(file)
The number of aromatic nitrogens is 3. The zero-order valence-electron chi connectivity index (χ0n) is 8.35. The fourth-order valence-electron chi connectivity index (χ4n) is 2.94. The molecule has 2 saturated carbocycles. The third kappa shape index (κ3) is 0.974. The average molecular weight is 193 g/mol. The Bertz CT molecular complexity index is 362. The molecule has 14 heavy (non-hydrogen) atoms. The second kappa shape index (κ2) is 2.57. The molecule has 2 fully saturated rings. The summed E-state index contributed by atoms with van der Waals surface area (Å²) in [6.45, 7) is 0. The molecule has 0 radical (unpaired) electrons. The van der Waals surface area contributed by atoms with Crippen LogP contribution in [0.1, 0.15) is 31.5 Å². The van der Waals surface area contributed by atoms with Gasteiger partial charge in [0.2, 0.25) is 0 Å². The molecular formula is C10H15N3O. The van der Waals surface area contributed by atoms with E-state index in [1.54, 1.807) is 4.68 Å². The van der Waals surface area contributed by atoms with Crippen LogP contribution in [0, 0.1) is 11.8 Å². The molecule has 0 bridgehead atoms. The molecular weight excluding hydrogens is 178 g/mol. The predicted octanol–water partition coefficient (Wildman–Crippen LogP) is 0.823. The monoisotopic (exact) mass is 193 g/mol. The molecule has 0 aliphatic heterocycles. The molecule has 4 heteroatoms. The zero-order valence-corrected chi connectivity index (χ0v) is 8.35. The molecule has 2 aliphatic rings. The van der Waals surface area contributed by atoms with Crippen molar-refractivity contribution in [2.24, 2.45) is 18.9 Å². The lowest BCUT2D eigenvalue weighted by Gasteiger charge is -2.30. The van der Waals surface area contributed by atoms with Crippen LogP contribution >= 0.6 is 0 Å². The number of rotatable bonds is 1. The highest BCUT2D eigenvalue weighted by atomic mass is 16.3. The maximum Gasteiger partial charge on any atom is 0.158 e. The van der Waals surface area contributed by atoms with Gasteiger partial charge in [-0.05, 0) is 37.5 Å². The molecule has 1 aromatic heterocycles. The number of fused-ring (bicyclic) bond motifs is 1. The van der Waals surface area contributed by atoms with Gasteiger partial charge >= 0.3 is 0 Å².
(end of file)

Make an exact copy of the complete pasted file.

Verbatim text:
The number of aromatic nitrogens is 3. The zero-order valence-electron chi connectivity index (χ0n) is 8.35. The fourth-order valence-electron chi connectivity index (χ4n) is 2.94. The molecule has 2 saturated carbocycles. The third kappa shape index (κ3) is 0.974. The average molecular weight is 193 g/mol. The Bertz CT molecular complexity index is 362. The molecule has 14 heavy (non-hydrogen) atoms. The second kappa shape index (κ2) is 2.57. The molecule has 2 fully saturated rings. The summed E-state index contributed by atoms with van der Waals surface area (Å²) in [6.45, 7) is 0. The molecule has 0 radical (unpaired) electrons. The van der Waals surface area contributed by atoms with Crippen LogP contribution in [0.1, 0.15) is 31.5 Å². The van der Waals surface area contributed by atoms with Gasteiger partial charge in [0.2, 0.25) is 0 Å². The molecular formula is C10H15N3O. The van der Waals surface area contributed by atoms with E-state index in [1.54, 1.807) is 4.68 Å². The van der Waals surface area contributed by atoms with Crippen LogP contribution in [0, 0.1) is 11.8 Å². The molecule has 0 bridgehead atoms. The molecular weight excluding hydrogens is 178 g/mol. The predicted octanol–water partition coefficient (Wildman–Crippen LogP) is 0.823. The monoisotopic (exact) mass is 193 g/mol. The molecule has 0 aliphatic heterocycles. The molecule has 4 heteroatoms. The zero-order valence-corrected chi connectivity index (χ0v) is 8.35. The molecule has 2 aliphatic rings. The van der Waals surface area contributed by atoms with Crippen molar-refractivity contribution in [2.24, 2.45) is 18.9 Å². The lowest BCUT2D eigenvalue weighted by Gasteiger charge is -2.30. The van der Waals surface area contributed by atoms with Crippen LogP contribution >= 0.6 is 0 Å². The number of rotatable bonds is 1. The highest BCUT2D eigenvalue weighted by atomic mass is 16.3. The maximum Gasteiger partial charge on any atom is 0.158 e. The van der Waals surface area contributed by atoms with Gasteiger partial charge in [-0.05, 0) is 37.5 Å². The molecule has 1 aromatic heterocycles. The number of fused-ring (bicyclic) bond motifs is 1. The van der Waals surface area contributed by atoms with Gasteiger partial charge >= 0.3 is 0 Å².